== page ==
Getting income for clients using infrastructure

    Getting income for clients using infrastructure

    As an asset class, infrastructure is more often associated with large institutional investors who buy stakes in trophy assets like Thames Water or Heathrow Airport, than with retail investors.

    The fundamental appeal of infrastructure investments to institutions are the predictable cashflows - often index-linked and derived from long-term contracts with governments, cities or municipalities or other blue-chip counterparties.

    Then there is the appeal of the inherent protection from competition that comes with natural monopolies, regulated assets or concessions granted by public authorities; and the strategic importance of the assets to the UK and its economy.

    Article continues after advert

    What is often overlooked is that steady cashflows can be a particularly attractive feature for today’s retail investor, especially given the current low interest rate environment where reliable low risk yield is hard to come by.

    Historically a tough asset class for individuals to access, in recent years a number of innovations have brought down the barriers to entry for infrastructure, making it easier for private investors to invest in this traditionally defensive sector and better balance risk and volatility within their personal investment portfolio.

    Most infrastructure assets are of significant strategic importance to the economy. Roads, railways, power stations, renewable energy plants and the like form the fundamental fabric of an efficient society.

    As a result, such infrastructure assets can often be actual or quasi-monopolies, whether by regulation as with Thames Water where they own the infrastructure to deliver water to every customer in London, or naturally such as with mobile phone network infrastructure where high barriers to entry limit competition.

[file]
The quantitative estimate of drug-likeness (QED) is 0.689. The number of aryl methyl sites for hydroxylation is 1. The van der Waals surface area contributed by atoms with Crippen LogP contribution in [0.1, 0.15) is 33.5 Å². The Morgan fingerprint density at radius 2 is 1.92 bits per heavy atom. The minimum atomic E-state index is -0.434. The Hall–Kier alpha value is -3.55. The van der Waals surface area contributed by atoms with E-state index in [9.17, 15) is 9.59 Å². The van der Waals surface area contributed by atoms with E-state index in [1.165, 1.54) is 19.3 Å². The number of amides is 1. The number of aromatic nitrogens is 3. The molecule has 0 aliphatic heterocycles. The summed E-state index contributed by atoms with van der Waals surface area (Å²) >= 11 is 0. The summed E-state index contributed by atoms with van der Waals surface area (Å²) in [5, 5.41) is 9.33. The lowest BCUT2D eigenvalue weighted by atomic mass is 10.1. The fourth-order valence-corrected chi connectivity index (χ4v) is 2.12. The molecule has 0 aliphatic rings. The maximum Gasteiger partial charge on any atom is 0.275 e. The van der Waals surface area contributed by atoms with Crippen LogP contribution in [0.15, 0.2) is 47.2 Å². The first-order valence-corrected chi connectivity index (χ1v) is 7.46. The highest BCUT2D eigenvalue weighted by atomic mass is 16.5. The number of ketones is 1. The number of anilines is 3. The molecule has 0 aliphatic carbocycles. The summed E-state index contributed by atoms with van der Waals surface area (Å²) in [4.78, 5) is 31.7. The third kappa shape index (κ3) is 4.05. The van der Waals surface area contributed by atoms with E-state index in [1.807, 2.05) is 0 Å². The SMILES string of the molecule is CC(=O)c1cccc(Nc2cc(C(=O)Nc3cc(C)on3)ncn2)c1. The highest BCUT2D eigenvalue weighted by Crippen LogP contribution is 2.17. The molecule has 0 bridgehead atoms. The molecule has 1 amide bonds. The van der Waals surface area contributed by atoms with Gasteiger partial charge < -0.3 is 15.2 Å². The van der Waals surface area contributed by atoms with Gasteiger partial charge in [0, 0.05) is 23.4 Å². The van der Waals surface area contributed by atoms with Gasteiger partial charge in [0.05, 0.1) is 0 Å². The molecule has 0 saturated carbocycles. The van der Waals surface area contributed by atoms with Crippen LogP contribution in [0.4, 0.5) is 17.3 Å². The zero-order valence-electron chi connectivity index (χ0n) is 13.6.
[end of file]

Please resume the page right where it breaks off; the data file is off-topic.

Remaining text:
Many retail investors find the long-term secure contracts associated with infrastructure very appealing. Infrastructure assets play a crucial economic or social role, and so typically benefit from the following:

    ■ long-term government backed contracts in the case of private finance initiative (PFI) projects.

    ■ government subsidies in the case of renewables.

    ■ the ability, via regulation, to charge customers directly, for example water companies and rail operators.

    ■ investment grade offtake contracts (as in the case of power sales to “big six” electricity suppliers).

    Many infrastructure projects have a natural inflation-linkage due to the economic and contractual underpinnings. This is just as attractive for retail investors as for pension funds as a long term hedge against liabilities.

    Renewable infrastructure assets, such as wind and solar have an explicit inflation-hedge through the structure of the government subsidies, which are index-linked to RPI.

    Innovation in the fund management market has provided many ways for retail investors to gain exposure to infrastructure. Until recently, renewable energy producing infrastructure assets such as Solar Farms and Anaerobic Digestion plants qualified under the tax efficient venture capital trust and enterprise investment scheme regimes.

    Significant sums were raised from private investors to help kick-start emerging renewable energy technologies before legislative change meant the assets no longer qualified.